Promises Made, Promises Kept
This time last year, I was elected chair of the Clackamas County Board of Commissioners outright in the May 2020 primary election. I accomplished this by winning over 50 percent of the vote, meaning that a runoff in the November general election would not be necessary.
People all over Oregon took notice of my upset win. I had taken on an incumbent with a huge war chest of campaign cash, was heavily outspent and still came out on top.
Many people wondered how I managed to pull it off.
As a longtime resident of this county, I’m keenly aware of the issues that matter the most to my neighbors. I’ve always made it a point to keep in touch with people and hear their concerns about the issues affecting them. And most importantly, I paid attention to what the board of commissioners and its former chair were doing and where those actions and decisions were leading the county.
In the years since I had last served as commissioner, the county went from being responsive to citizen concerns to more worried about the well-being of consultants who provided questionable services to people who never asked for them in the first place.
Instead of being mindful about the way that taxpayer dollars were being spent, the board’s chair was constantly looking for more ways to fund these bogus expenses and unnecessary expansion of non-essential county government operations.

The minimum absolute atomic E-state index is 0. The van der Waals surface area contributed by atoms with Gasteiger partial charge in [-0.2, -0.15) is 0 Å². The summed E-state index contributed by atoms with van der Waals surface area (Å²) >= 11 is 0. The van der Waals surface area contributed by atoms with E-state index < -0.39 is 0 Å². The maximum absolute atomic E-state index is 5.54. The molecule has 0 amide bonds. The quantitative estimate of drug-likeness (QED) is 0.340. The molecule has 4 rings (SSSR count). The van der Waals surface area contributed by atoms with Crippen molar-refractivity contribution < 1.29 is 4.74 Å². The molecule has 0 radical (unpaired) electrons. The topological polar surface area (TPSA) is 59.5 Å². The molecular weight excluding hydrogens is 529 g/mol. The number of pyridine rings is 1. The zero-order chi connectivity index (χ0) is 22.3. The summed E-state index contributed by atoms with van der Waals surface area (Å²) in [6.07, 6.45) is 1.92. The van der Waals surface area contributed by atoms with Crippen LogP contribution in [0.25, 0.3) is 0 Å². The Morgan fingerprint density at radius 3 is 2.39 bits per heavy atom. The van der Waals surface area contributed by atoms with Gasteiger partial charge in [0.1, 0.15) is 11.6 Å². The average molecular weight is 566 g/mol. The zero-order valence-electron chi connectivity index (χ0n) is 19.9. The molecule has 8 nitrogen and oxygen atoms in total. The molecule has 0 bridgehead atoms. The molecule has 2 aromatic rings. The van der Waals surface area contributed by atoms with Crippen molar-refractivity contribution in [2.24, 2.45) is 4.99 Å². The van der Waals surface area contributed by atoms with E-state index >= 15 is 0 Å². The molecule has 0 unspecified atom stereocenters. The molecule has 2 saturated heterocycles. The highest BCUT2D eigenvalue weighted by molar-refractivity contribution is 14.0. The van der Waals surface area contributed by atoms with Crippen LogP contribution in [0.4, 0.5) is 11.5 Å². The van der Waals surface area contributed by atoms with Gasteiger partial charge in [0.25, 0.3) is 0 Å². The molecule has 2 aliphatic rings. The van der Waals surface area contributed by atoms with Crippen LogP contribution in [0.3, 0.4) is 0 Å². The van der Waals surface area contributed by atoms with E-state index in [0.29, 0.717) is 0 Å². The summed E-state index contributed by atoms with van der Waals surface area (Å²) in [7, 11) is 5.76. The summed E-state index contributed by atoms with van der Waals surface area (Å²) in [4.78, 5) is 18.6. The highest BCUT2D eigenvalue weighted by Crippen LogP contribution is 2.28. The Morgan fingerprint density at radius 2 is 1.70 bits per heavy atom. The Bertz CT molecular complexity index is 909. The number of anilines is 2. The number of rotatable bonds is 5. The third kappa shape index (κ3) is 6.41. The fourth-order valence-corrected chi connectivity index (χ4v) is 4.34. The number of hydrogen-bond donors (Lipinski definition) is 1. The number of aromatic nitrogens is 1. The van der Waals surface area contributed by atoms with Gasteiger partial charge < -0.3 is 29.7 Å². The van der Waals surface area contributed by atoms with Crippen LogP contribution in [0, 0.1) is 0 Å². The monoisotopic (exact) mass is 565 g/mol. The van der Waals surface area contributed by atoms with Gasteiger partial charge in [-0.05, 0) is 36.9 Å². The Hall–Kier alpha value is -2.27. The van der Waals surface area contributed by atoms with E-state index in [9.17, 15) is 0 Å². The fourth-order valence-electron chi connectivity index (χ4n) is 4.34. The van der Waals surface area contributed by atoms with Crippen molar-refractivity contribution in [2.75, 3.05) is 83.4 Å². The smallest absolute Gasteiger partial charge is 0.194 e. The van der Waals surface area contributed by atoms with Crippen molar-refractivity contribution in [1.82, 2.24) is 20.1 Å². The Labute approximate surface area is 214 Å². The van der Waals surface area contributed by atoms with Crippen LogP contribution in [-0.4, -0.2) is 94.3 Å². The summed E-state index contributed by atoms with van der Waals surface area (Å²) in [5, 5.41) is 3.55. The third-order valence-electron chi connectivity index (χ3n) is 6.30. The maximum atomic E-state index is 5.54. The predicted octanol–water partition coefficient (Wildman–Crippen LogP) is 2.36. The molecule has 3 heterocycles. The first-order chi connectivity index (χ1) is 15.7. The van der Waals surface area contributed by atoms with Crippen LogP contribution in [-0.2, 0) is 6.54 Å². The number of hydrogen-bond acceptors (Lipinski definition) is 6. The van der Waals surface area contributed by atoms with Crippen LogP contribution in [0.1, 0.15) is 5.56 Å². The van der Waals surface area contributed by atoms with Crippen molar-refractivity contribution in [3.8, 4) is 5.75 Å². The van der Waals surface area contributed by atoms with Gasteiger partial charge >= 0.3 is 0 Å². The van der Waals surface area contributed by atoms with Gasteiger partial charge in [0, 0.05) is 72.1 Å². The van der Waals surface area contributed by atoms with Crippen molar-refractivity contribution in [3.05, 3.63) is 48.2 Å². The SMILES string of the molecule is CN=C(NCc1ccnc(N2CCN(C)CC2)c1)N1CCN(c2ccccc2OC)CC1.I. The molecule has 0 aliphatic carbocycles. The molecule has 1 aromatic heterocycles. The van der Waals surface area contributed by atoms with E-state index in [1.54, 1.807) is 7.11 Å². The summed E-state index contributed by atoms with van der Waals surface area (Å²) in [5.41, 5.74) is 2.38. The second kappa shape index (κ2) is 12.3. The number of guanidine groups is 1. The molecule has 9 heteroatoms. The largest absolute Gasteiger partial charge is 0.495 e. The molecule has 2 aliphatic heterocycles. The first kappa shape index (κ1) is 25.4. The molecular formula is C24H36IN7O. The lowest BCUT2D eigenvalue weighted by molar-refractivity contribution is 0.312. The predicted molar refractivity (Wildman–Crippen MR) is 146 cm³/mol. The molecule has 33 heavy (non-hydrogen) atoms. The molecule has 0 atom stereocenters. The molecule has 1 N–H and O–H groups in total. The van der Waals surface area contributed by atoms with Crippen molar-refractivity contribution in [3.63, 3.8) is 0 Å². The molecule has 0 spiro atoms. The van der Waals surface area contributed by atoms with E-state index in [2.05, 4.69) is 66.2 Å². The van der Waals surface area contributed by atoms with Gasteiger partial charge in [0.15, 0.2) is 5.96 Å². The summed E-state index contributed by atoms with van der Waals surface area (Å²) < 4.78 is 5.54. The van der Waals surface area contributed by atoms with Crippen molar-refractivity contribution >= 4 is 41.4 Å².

Rather than having a budget that balanced, it was ballooning, bulging and becoming unsustainable.
Perhaps worst of all, the priorities of Clackamas County residents were taking a backseat to those of Metro.
Serving the citizens was less of a priority for the former chair than his own family’s personal financial gain. The Oregon Government Ethics Commission was sufficiently outraged by his actions to find him guilty and impose a fine. The former chair then had the audacity to ask county taxpayers to foot the bill for his related legal expenses. His fellow commissioners went along with it, until public outrage caused them to reverse their position.
I took office in January and hit the ground running to get the county going back in the right direction. When I found out that Metro was charging our constituents too much for garbage pickup service, I lead the charge to hold that agency accountable.
When it was suggested that our commissioners and other elected officials should get pay raises, I voted against it. I also made every effort to repeal a vehicle registration fee that the previous board put in place with no public input.
While we’ve been successful in getting the county’s budget back to being balanced and pushing back on Metro, I’ve also been outvoted on some of these matters. I’ve also had to contend with the constant use of our regular business sessions as soapboxes for activists who are still disgruntled that the commissioners they supported and campaigned for were fired by the county’s voters for doing a bad job.
I’m pleased to report that, after almost half of a year on the job, Clackamas County is back on track.
Reversing years of poor policy decisions and misplaced priorities hasn’t been easy. Nor will it all get done overnight. However, I’m just as committed to the cause as I was last year, when the results of the 2020 May primary election were first announced.
As always, I invite comments by all at any time here…